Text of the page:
Steps to the Moon documents the efforts by two Iranian women, one in isolation in Iran and the other in exile in Canada, to rebuild their friendship using the internet - which at the time was only recently accessible through universities - as a space and vehicle for communication. Parallel to this, the sitemaker, also an Iranian woman, turns her gaze inward to document her own memories as they surface through working on the project. Combining the personal, the political and the poetic, Steps to the Moon is about two women, three collaborators and four presences in a hyperspace.
Steps to the Moon raised important questions about the politics of cyber technology as the barriers of language (predominantly English at the time), access (quite limited at the time even in the "first world"), and surveillance (endemic across the global networks) manifested themselves in the process. Primarily intended as a project to facilitate personal healing through the work of reconstructing and speaking of a difficult shared history, Steps to the Moon also highlighted the tensions between the private and the public, the personal and the political because of the opressive/repressive conditions that inform the shaping of these dichatomies in Iran and in the West.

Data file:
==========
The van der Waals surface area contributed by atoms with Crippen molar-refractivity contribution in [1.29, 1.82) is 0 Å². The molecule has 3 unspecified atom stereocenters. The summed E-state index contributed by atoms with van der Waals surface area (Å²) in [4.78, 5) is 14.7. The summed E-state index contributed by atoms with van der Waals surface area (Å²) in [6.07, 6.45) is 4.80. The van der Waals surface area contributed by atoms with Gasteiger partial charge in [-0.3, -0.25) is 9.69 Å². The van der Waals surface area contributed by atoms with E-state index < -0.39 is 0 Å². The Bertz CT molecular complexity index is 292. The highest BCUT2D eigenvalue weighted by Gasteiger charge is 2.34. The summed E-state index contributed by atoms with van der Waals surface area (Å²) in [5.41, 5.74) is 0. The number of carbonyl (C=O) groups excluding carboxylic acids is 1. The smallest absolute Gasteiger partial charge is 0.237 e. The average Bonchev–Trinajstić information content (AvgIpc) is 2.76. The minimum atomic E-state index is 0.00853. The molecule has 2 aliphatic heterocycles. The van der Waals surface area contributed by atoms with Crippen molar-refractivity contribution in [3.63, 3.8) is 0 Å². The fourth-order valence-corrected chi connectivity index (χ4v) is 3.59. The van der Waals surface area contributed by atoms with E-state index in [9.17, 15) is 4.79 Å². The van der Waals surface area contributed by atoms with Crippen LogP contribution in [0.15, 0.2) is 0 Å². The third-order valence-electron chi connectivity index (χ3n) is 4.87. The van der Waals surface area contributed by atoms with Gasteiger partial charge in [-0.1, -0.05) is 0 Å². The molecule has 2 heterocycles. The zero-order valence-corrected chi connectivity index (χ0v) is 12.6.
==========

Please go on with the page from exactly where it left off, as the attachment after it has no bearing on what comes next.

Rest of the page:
The project came to a halt when the collaborator in Iran, a university student, lost her internet priviledges. The friends, however, continued their dialogue through other means and, eventually, with the availability of internet access beyond university domains in Iran, established e-mail connection again. Steps to the Moon is a snapshot of a short period in their life, and in the life of the internet, presented as a historical record.
First exhibited at InterAccess Electronic Media Arts Centre in Toronto as part of WebWeavers, this project is also archived in Rhizome ArtBase.